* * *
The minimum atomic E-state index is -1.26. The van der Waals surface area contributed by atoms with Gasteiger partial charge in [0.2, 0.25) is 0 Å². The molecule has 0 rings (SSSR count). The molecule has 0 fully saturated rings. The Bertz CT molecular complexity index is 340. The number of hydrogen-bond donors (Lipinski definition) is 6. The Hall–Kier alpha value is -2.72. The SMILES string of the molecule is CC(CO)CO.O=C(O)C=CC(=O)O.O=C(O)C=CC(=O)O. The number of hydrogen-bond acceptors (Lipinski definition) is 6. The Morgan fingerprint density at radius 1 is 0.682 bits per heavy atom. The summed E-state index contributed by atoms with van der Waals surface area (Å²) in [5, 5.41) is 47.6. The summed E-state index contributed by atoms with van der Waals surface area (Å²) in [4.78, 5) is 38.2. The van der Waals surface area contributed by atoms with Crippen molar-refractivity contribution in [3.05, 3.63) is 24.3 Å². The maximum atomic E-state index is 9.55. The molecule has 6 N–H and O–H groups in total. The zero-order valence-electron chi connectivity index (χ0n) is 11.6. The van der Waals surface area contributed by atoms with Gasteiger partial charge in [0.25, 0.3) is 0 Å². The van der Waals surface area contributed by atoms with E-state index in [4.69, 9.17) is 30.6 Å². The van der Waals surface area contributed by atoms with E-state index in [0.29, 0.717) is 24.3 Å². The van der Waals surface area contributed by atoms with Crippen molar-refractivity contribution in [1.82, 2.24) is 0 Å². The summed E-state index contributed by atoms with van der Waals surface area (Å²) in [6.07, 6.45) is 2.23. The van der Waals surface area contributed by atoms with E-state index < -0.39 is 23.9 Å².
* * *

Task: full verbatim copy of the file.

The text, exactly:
The minimum atomic E-state index is -1.26. The van der Waals surface area contributed by atoms with Gasteiger partial charge in [0.2, 0.25) is 0 Å². The molecule has 0 rings (SSSR count). The molecule has 0 fully saturated rings. The Bertz CT molecular complexity index is 340. The number of hydrogen-bond donors (Lipinski definition) is 6. The Hall–Kier alpha value is -2.72. The SMILES string of the molecule is CC(CO)CO.O=C(O)C=CC(=O)O.O=C(O)C=CC(=O)O. The number of hydrogen-bond acceptors (Lipinski definition) is 6. The Morgan fingerprint density at radius 1 is 0.682 bits per heavy atom. The summed E-state index contributed by atoms with van der Waals surface area (Å²) in [5, 5.41) is 47.6. The summed E-state index contributed by atoms with van der Waals surface area (Å²) in [4.78, 5) is 38.2. The van der Waals surface area contributed by atoms with Crippen molar-refractivity contribution in [3.05, 3.63) is 24.3 Å². The maximum atomic E-state index is 9.55. The molecule has 6 N–H and O–H groups in total. The zero-order valence-electron chi connectivity index (χ0n) is 11.6. The van der Waals surface area contributed by atoms with Gasteiger partial charge in [0.25, 0.3) is 0 Å². The van der Waals surface area contributed by atoms with E-state index in [4.69, 9.17) is 30.6 Å². The van der Waals surface area contributed by atoms with E-state index in [0.29, 0.717) is 24.3 Å². The van der Waals surface area contributed by atoms with Crippen molar-refractivity contribution in [1.82, 2.24) is 0 Å². The summed E-state index contributed by atoms with van der Waals surface area (Å²) in [6.07, 6.45) is 2.23. The van der Waals surface area contributed by atoms with E-state index < -0.39 is 23.9 Å².